Superman turns toward the cameras and addresses Earth. He admits that he probably scared the people of Earth with his savagery when he crossed the line. However, lucky for everyone, Superman doesn't like violence. He doesn't believe in it. He then turns toward Black and tells him that his team isn't dead, merely unconscious, and Black's own powers were simply temporarily removed with a mild concussion. The JLA is on the way to pick them up and try them for their crimes.
Black is silent for a moment and then his silence turns to rage. He tells Superman that if he thinks that it is over then he is living a dream.
Superman tells Black: "You know what, Black..? I wouldn't have it any other way. Dreams save us. Dreams lift us up and transform us. And on my soul I swear... until my dream of a world where dignity, honor and justice becomes the reality we all share... I'll never stop fighting. Ever."
What's so funny about Truth, Justice, & The American Way? - Clark Kent, Daily Planet.
Story - 5: And I would have given it a six if I could. This story gives you goose bumps. Wizard Magazine called this Kelly's greatest work ever, and it is deserving of the honor. With this one, self-contained story Kelly renews a sixty-three year old hero. Superman fights against the Punisher and the Authority and every other bloody modern 'hero' and wins. And without crossing the line. I was terrified that Kelly was having Superman cross the line again, having him kill. But when I read that last page, I saw what Superman is really about renewed all over again. The title says it all. What's funny about fighting for your morals and standing up for what you believe in? Superman fights against the things that many of the other popular heroes are fighting with. Easily one of the best Superman stories in a long time.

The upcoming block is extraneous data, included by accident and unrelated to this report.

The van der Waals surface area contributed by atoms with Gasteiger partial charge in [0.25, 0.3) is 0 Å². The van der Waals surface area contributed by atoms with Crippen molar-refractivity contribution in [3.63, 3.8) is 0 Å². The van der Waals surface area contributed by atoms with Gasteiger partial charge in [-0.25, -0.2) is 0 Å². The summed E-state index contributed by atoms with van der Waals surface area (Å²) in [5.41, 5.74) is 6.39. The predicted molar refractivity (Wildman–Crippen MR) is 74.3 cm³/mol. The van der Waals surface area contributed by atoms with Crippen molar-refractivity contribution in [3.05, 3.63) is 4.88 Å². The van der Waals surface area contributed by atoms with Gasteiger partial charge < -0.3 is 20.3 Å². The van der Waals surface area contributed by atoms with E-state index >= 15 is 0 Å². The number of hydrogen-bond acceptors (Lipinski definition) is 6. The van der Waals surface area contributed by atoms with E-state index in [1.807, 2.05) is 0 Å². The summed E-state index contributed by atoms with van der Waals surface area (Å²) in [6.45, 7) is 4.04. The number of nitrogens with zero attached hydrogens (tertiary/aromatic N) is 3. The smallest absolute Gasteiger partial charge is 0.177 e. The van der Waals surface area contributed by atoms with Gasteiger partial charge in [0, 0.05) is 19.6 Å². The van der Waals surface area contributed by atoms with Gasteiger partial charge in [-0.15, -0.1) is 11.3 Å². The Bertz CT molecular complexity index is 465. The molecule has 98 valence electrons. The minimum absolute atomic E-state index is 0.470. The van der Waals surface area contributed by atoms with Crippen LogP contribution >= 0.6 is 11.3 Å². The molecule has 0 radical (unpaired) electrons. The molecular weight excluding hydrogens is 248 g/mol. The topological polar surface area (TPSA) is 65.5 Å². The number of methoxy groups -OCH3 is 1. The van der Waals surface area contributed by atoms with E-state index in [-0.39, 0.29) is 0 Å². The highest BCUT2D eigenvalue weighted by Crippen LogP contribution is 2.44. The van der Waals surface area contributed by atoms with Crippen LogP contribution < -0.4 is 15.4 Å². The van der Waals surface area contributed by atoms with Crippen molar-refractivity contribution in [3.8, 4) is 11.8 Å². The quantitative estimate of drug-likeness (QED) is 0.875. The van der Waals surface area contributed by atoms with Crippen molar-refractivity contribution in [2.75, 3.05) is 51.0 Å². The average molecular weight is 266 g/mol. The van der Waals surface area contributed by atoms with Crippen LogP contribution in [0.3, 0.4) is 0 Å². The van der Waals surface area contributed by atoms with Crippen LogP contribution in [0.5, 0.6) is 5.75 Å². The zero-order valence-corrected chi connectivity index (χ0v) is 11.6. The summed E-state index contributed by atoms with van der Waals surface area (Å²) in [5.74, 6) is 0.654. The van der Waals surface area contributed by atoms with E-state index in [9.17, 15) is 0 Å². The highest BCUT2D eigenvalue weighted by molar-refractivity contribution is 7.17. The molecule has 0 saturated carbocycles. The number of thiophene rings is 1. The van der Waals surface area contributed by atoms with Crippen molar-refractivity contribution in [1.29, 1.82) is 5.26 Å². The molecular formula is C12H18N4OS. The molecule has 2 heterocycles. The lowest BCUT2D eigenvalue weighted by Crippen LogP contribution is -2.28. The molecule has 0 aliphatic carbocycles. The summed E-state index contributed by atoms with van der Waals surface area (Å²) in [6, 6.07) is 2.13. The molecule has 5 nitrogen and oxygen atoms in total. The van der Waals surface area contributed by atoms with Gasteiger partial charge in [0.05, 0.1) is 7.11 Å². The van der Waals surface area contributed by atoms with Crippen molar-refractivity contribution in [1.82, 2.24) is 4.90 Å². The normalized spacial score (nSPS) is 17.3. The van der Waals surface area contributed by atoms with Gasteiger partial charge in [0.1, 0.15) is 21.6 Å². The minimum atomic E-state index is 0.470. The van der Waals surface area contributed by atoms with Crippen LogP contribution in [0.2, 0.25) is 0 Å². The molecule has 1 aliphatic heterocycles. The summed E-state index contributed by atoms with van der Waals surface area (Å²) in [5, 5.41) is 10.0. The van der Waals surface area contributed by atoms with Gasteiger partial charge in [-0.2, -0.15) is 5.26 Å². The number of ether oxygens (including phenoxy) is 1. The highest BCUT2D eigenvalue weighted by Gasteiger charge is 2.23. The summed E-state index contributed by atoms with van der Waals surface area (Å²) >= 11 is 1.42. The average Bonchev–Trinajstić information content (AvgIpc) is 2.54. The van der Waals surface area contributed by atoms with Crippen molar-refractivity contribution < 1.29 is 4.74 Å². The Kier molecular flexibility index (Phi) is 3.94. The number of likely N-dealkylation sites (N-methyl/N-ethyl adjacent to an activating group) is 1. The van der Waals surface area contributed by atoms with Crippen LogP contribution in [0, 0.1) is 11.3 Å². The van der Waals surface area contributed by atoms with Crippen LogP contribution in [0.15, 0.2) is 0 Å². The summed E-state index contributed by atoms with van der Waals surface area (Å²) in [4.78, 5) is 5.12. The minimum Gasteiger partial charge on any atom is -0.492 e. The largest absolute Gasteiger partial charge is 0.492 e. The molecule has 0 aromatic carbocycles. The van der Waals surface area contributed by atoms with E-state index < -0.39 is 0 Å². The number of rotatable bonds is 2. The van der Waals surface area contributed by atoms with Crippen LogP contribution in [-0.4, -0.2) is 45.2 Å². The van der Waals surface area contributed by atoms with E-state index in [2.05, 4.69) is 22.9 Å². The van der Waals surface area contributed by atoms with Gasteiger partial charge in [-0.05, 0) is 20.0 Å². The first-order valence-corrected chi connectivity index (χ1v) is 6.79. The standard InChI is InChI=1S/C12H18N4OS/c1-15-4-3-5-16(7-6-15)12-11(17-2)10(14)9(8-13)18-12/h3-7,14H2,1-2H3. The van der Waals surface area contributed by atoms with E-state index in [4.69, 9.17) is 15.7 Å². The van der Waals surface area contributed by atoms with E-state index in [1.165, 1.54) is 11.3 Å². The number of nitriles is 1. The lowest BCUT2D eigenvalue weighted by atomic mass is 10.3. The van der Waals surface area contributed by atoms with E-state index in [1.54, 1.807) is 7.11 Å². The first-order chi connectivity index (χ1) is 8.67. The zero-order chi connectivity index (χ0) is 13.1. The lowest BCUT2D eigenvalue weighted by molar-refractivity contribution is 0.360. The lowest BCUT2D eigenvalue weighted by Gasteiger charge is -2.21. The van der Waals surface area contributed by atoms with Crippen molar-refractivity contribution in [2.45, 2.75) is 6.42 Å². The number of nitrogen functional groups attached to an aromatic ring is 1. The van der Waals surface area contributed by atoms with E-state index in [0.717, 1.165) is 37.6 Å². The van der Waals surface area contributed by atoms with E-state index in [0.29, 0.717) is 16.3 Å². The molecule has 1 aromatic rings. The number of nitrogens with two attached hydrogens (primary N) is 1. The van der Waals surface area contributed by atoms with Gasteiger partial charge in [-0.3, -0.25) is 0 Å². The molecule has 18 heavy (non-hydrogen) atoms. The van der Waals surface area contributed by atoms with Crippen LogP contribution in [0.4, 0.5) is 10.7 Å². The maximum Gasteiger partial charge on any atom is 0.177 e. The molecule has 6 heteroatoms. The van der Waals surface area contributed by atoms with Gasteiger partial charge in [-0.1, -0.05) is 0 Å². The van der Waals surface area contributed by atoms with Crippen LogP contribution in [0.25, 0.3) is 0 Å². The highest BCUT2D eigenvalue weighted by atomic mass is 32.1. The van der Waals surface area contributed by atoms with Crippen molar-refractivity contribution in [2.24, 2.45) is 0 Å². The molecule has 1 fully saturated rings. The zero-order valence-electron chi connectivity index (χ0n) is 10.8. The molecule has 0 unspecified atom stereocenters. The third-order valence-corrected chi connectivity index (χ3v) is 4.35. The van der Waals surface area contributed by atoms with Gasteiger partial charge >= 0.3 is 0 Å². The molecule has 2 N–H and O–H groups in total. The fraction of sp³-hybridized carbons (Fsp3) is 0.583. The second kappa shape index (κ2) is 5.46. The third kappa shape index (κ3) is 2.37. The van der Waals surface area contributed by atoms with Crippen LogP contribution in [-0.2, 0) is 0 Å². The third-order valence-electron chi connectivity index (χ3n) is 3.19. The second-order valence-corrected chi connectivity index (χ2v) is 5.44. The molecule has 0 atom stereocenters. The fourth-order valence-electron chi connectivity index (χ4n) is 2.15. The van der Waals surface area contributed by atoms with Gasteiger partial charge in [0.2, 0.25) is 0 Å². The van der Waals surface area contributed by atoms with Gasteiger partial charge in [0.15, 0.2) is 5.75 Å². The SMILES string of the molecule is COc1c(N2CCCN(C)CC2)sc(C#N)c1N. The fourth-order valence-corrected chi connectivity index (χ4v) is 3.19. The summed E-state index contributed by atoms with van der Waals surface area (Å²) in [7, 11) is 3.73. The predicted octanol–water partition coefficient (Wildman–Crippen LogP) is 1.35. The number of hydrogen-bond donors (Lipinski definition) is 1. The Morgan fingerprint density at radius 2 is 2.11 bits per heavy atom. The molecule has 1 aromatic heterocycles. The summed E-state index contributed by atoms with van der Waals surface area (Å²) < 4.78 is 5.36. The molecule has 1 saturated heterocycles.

Art - 3: The art on the other hand, was not so good. I like Mahnke, but only in his own type of story. This story needed bold art, with a realistic look to it. Ideally, I would have like Jurgens to do it, but I have an obsession with Jurgens. The art was just too messy for me.
Cover Art - 1: It probably deserves a two, but in comparison to the story, it sucks. When I read this story, I think of the cover to Superman #78, or Adventures of Superman #505 or any of the other bold Superman titles that show him in all his glory. Not only was this title ugly art, but it was also the exact opposite of what the issue was about. I want a cover that shows the Superman that fights for his unending dream, not this. But don't let it ruin the issue. This was a brilliant story.
Other recent reviews:
Check out the Comic Index Lists for the complete list of Superman-related comics published in 2001.